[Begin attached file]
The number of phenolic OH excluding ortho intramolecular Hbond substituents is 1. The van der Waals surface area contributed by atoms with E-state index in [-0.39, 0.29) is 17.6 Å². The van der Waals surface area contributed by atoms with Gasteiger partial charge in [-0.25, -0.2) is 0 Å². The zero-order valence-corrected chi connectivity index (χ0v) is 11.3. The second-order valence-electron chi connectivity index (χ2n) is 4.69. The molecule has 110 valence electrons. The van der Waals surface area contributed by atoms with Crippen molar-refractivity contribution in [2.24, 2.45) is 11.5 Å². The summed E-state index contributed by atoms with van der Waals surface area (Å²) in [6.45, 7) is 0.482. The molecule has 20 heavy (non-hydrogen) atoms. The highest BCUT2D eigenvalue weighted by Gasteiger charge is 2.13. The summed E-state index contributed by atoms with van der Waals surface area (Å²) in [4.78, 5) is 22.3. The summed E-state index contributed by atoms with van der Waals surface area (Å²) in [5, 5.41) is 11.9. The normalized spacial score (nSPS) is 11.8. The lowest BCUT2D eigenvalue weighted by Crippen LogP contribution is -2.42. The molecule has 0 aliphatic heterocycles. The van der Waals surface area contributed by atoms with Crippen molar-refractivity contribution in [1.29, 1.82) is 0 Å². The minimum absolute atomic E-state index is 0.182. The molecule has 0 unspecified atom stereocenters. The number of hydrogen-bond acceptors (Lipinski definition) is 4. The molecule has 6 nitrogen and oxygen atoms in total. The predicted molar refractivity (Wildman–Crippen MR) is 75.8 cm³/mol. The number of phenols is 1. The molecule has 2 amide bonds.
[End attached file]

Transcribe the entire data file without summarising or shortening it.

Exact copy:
The number of phenolic OH excluding ortho intramolecular Hbond substituents is 1. The van der Waals surface area contributed by atoms with E-state index in [-0.39, 0.29) is 17.6 Å². The van der Waals surface area contributed by atoms with Gasteiger partial charge in [-0.25, -0.2) is 0 Å². The zero-order valence-corrected chi connectivity index (χ0v) is 11.3. The second-order valence-electron chi connectivity index (χ2n) is 4.69. The molecule has 110 valence electrons. The van der Waals surface area contributed by atoms with Crippen molar-refractivity contribution in [2.24, 2.45) is 11.5 Å². The summed E-state index contributed by atoms with van der Waals surface area (Å²) in [6.45, 7) is 0.482. The molecule has 20 heavy (non-hydrogen) atoms. The highest BCUT2D eigenvalue weighted by Gasteiger charge is 2.13. The summed E-state index contributed by atoms with van der Waals surface area (Å²) in [4.78, 5) is 22.3. The summed E-state index contributed by atoms with van der Waals surface area (Å²) in [5, 5.41) is 11.9. The normalized spacial score (nSPS) is 11.8. The lowest BCUT2D eigenvalue weighted by Crippen LogP contribution is -2.42. The molecule has 0 aliphatic heterocycles. The van der Waals surface area contributed by atoms with Crippen molar-refractivity contribution in [1.29, 1.82) is 0 Å². The minimum absolute atomic E-state index is 0.182. The molecule has 0 unspecified atom stereocenters. The number of hydrogen-bond acceptors (Lipinski definition) is 4. The molecule has 6 nitrogen and oxygen atoms in total. The predicted molar refractivity (Wildman–Crippen MR) is 75.8 cm³/mol. The number of phenols is 1. The molecule has 2 amide bonds.